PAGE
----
The broadcast control room features a Blackmagic Design switcher and Elgato Stream Deck XL stream controller, plus a Crestron 4-Series control system for room setup and PC signal routing. (Image credit: UNCG)

At the heart of the Esports Arena is the Crestron DM NVX 4K60 4:4:4 HDR platform for video routing and control, including DM-NVX-363C AV encoder/decoder cards with downmixing and Dante audio, DM-NVX-E30 AV encoder cards, and DM-NVX-D30 AV decoder cards. The "brains" of the platform is the CP4N 4-Series control system featuring an isolated control subnet that provides a Gigabit Ethernet LAN dedicated to Crestron devices. There’s also the TSW-1070 10.1-inch touch screen that provides a convenient way to control all aspects of the CP4N, including signal routing, audio volume, and lighting presets.

Larry Darling (Image credit: UNCG)

According to Larry Darling, classroom technology manager at UNCG, other support equipment includes displays that were specified to suit specific needs. Those range from a Sharp 86-inch monitor behind the shout (commentator) desk, LG 86-inch extended wide format monitors used to wrap the columns in the arena, and Sharp 60-inch monitors used in the console areas. Audio is routed through a BSS audio DSP and projected in the room through four JBL CBT 70JE-1 speakers and two PRX418S subwoofers. The production side uses a Blackmagic Design ATEM Constellation 8K to capture the cameras and competitors' PCs for live streaming.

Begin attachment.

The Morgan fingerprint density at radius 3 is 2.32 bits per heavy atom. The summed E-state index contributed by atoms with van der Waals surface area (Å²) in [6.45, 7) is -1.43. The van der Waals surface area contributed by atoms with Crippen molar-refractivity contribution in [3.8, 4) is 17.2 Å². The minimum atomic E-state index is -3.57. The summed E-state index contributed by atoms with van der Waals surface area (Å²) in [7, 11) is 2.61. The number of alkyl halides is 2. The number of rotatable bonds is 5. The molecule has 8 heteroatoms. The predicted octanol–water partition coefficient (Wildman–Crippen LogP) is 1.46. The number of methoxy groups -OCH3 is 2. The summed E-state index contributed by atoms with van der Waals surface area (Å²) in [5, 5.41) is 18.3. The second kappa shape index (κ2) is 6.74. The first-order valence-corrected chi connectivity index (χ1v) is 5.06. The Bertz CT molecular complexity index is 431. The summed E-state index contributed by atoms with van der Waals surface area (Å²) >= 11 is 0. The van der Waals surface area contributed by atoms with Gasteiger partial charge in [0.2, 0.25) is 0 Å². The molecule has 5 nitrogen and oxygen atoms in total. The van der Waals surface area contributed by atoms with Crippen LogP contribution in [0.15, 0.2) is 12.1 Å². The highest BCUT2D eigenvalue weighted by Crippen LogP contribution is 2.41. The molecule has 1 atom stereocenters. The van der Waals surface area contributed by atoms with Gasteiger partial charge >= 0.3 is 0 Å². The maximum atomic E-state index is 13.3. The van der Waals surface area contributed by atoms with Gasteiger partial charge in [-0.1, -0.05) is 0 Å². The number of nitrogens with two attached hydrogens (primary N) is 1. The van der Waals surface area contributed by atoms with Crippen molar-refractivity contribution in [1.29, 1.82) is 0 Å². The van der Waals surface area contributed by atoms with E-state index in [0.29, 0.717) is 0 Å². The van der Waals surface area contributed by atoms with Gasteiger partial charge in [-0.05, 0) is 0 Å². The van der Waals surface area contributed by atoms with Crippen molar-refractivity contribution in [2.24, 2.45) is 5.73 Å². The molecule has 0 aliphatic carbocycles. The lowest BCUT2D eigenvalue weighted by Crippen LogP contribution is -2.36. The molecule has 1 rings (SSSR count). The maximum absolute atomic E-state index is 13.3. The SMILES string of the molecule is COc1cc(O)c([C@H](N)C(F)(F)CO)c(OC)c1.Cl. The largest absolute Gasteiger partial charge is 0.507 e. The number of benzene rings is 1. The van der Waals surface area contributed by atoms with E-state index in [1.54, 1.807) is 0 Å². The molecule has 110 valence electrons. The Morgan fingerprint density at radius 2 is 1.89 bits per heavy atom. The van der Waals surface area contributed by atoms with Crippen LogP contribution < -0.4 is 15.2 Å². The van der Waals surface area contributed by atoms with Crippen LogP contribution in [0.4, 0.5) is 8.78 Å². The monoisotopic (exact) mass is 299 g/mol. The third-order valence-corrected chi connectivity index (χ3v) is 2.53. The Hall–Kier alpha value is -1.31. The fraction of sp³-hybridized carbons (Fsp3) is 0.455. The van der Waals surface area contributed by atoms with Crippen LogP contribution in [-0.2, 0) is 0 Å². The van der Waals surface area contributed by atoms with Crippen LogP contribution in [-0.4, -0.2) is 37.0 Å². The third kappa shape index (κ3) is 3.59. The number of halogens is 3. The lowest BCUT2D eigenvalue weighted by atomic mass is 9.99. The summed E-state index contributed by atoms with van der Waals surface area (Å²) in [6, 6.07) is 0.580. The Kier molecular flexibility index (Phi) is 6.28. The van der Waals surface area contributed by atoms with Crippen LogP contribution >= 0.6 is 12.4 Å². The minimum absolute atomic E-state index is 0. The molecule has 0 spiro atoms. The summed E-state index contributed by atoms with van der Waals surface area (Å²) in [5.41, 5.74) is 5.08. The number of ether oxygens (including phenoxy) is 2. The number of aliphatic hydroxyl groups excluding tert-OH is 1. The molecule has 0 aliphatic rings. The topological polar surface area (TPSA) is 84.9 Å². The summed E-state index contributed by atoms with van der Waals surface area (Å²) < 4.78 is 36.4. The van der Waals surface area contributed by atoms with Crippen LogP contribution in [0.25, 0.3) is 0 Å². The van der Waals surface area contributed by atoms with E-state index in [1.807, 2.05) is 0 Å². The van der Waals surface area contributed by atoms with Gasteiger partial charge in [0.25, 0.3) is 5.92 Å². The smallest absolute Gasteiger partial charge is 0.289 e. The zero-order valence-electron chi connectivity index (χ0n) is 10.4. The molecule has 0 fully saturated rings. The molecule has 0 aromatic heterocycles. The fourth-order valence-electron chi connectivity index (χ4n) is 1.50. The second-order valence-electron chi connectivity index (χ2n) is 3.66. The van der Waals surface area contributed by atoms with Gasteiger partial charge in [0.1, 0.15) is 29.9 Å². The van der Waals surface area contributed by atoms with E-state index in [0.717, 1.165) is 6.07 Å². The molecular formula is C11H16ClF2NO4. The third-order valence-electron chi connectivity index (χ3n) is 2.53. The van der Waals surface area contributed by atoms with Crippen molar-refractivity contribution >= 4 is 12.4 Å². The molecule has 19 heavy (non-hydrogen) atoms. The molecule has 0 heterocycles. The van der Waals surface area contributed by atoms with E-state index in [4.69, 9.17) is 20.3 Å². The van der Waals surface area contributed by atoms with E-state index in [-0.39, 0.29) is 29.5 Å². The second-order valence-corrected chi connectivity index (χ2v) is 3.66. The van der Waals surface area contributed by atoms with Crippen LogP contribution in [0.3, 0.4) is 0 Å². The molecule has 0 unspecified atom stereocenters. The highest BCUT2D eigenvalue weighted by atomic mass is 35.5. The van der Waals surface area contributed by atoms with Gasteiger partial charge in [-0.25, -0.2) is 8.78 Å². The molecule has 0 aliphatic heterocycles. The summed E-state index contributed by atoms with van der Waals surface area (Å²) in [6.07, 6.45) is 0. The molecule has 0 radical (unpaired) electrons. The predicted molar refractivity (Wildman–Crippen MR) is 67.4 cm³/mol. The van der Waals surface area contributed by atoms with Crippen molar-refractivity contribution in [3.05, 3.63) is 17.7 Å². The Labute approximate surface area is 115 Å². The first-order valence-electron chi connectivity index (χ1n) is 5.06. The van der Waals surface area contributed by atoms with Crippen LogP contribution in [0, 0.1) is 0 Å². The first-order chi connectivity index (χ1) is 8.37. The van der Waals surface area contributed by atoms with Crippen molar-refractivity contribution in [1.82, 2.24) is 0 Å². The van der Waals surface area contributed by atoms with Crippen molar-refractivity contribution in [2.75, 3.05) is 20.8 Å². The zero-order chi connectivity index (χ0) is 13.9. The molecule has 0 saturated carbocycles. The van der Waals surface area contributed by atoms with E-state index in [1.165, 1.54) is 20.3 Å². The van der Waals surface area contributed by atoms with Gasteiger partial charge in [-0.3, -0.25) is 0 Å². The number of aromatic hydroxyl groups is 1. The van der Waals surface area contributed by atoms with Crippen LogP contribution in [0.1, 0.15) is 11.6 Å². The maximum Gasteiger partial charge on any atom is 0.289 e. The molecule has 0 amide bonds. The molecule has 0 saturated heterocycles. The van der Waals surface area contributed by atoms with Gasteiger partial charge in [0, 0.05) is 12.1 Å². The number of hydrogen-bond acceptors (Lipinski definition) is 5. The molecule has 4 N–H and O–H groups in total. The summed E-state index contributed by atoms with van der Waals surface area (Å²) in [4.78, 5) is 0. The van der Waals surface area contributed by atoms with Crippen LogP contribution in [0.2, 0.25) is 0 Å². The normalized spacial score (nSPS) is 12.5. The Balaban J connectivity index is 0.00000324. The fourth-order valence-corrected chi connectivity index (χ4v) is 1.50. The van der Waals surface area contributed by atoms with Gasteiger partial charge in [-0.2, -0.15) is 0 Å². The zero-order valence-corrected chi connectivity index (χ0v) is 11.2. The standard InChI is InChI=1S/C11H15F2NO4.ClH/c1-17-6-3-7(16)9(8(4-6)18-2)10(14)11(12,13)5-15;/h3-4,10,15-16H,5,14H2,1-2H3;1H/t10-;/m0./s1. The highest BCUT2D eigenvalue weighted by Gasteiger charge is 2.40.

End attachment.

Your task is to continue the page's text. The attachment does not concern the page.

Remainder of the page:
“For the observation area outside the arena, we have four Vanguard Tungsten direct-view LED displays,” said Darling. “Each display measures roughly 6.5x6.5 feet and can be used for promotional purposes during the week, and as a means to expand the space for additional spectators during live events.”

Positive Impact on Campus

What does all that technology provide UNCG? The academic and competitive benefits are obvious, but Mike Ackerman, associate director, UNCG Department of Recreation and Wellness, adds another aspect, as his department has the role of managing the space.